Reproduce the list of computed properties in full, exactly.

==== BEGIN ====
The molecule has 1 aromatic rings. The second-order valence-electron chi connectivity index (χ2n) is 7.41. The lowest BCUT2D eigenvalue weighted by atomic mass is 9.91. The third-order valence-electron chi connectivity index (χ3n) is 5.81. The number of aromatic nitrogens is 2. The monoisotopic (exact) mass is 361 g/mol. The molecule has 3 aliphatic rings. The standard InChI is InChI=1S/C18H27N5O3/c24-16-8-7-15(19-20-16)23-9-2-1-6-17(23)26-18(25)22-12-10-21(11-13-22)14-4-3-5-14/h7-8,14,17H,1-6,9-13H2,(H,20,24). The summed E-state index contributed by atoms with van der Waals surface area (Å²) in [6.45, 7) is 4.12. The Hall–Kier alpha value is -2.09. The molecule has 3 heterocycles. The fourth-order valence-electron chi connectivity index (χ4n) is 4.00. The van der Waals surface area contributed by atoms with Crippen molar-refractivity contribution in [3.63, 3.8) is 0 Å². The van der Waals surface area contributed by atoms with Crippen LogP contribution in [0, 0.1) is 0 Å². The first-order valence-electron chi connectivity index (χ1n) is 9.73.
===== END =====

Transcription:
The molecule has 1 aromatic rings. The second-order valence-electron chi connectivity index (χ2n) is 7.41. The lowest BCUT2D eigenvalue weighted by atomic mass is 9.91. The third-order valence-electron chi connectivity index (χ3n) is 5.81. The number of aromatic nitrogens is 2. The monoisotopic (exact) mass is 361 g/mol. The molecule has 3 aliphatic rings. The standard InChI is InChI=1S/C18H27N5O3/c24-16-8-7-15(19-20-16)23-9-2-1-6-17(23)26-18(25)22-12-10-21(11-13-22)14-4-3-5-14/h7-8,14,17H,1-6,9-13H2,(H,20,24). The summed E-state index contributed by atoms with van der Waals surface area (Å²) in [6.45, 7) is 4.12. The Hall–Kier alpha value is -2.09. The molecule has 3 heterocycles. The fourth-order valence-electron chi connectivity index (χ4n) is 4.00. The van der Waals surface area contributed by atoms with Crippen molar-refractivity contribution in [3.63, 3.8) is 0 Å². The van der Waals surface area contributed by atoms with Crippen LogP contribution in [0, 0.1) is 0 Å². The first-order valence-electron chi connectivity index (χ1n) is 9.73.